In this presentation SEB's experts highlight three possible scenarios for the coming 6-12 months regarding the European sovereign debt crises:
1) Quicker than expected relief;
2) Muddling through (main scenario); and
3) Heavy turbulence and default in some countries.
1) Quicker than expected relief (probability: 15%)
Consolidation measures on track in Greece and Ireland. Portugal will recieve support. Spain manages without but international pressure forces them to implement further budgetary savings. A stronger than expected international business cycle eases the situation somewhat for both troubled and not so troubled countries in the euro zone. The market focus decreases eventually as investors are convinced that necessary reforms are on the right track. Key factors are a decisive German/EU/ECB/IMF strategy ahead, offensive ECB liquidity and bond-purchase program, political sobering up and crises awareness in the countries.
2) Muddling through (main scenario - prob: 70%)
Large similarities with our last Nordic Outlook (November 2010) forecast. The crises is not solved in a near future and new elements are added. Portugal will need support and eventually also Spain. This means that more financial muscles are necessary for EFSF/EFSM and from the IMF, which we expect will be provided. The threat of default in especially Greece lives on but ECB/EU/IMF have possibilities to ease the situation and move the defining moment ahead in time which creates uncertanties but buys countries time to implement consolidation packages. A full European sovereign debt and banking crises can be avoided - we muddle through.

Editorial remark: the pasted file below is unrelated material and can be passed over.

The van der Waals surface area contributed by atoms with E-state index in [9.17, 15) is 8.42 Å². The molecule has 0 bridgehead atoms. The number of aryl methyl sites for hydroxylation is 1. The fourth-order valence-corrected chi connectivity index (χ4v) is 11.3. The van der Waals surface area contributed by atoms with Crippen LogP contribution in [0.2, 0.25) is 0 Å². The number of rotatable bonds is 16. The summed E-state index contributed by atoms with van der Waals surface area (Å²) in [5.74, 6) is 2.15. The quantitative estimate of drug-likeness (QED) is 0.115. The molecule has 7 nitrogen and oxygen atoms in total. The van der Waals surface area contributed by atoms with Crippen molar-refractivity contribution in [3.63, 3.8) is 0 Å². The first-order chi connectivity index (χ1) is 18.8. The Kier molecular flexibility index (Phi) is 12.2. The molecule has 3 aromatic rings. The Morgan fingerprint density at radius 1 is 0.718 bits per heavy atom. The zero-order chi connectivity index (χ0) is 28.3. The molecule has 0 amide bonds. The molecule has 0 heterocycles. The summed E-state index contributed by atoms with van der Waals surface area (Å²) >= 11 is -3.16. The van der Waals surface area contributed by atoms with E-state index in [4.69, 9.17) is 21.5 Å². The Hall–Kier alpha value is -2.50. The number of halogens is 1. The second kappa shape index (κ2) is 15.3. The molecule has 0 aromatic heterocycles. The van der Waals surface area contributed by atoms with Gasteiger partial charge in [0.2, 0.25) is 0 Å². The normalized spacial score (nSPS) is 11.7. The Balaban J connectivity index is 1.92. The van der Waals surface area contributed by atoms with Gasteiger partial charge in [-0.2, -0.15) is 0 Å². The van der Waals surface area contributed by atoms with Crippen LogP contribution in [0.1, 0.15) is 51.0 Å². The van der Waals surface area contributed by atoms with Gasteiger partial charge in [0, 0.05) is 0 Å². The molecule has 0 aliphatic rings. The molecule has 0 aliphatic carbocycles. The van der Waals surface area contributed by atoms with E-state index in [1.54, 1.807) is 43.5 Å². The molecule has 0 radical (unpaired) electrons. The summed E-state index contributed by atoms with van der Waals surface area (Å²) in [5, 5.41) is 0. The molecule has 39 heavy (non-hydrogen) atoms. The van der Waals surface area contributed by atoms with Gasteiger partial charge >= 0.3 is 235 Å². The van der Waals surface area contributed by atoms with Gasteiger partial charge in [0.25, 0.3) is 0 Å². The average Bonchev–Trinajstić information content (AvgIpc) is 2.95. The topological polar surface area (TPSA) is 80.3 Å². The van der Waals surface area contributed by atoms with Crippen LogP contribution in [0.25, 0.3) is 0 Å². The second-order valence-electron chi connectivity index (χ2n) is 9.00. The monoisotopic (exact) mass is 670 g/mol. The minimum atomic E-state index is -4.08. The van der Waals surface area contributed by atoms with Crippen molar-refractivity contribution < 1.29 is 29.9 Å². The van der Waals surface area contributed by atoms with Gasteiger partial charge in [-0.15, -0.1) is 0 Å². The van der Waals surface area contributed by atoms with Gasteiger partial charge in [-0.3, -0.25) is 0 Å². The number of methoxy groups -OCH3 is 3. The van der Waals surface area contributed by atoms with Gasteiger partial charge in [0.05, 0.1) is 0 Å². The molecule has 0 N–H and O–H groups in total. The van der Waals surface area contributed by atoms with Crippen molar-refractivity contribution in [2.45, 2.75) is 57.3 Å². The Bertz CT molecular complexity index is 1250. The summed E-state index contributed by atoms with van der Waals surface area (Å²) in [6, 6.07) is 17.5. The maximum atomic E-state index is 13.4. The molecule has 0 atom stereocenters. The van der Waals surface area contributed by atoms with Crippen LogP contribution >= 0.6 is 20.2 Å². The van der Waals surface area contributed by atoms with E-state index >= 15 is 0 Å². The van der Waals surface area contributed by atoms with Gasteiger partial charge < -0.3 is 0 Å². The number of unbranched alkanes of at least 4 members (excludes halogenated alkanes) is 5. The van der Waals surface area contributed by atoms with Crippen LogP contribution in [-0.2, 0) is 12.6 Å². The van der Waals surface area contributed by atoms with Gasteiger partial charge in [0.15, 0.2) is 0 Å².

3) Heavy turbulence and default in some countries (prob: 15%)
The present turbulence turns to the worse. The need for resources to save countries and banks increases dramatically as Portugal and Spain needs assistance and also other countries like Italy, Belgium and France lose market confidence. Consolidation packages create a negative spiral that can not be broken: government savings push countries towards recession which increases the need for additional savings etc. Several countries face protests and political authority is weakened. Even Germany has to pay a price: large commitments pushes interest rates up and raises doubts over how long Germany will support weak countries.
In the report, there are sections on:
- Macro and fiscal outlook for PIIGS
- Three scenarios for the coming 6-12 months
- Key macro data
- Euro-zone crises: financial safety nets
- Consolidation measures
- Financing need 2011-2013
- Rising cost of servicing sovereign debt is not the main problem
- Political agenda
- Exposure of banking system
- Renegotiation of debt: A comparison with Argentina (2001) and Russia (1998)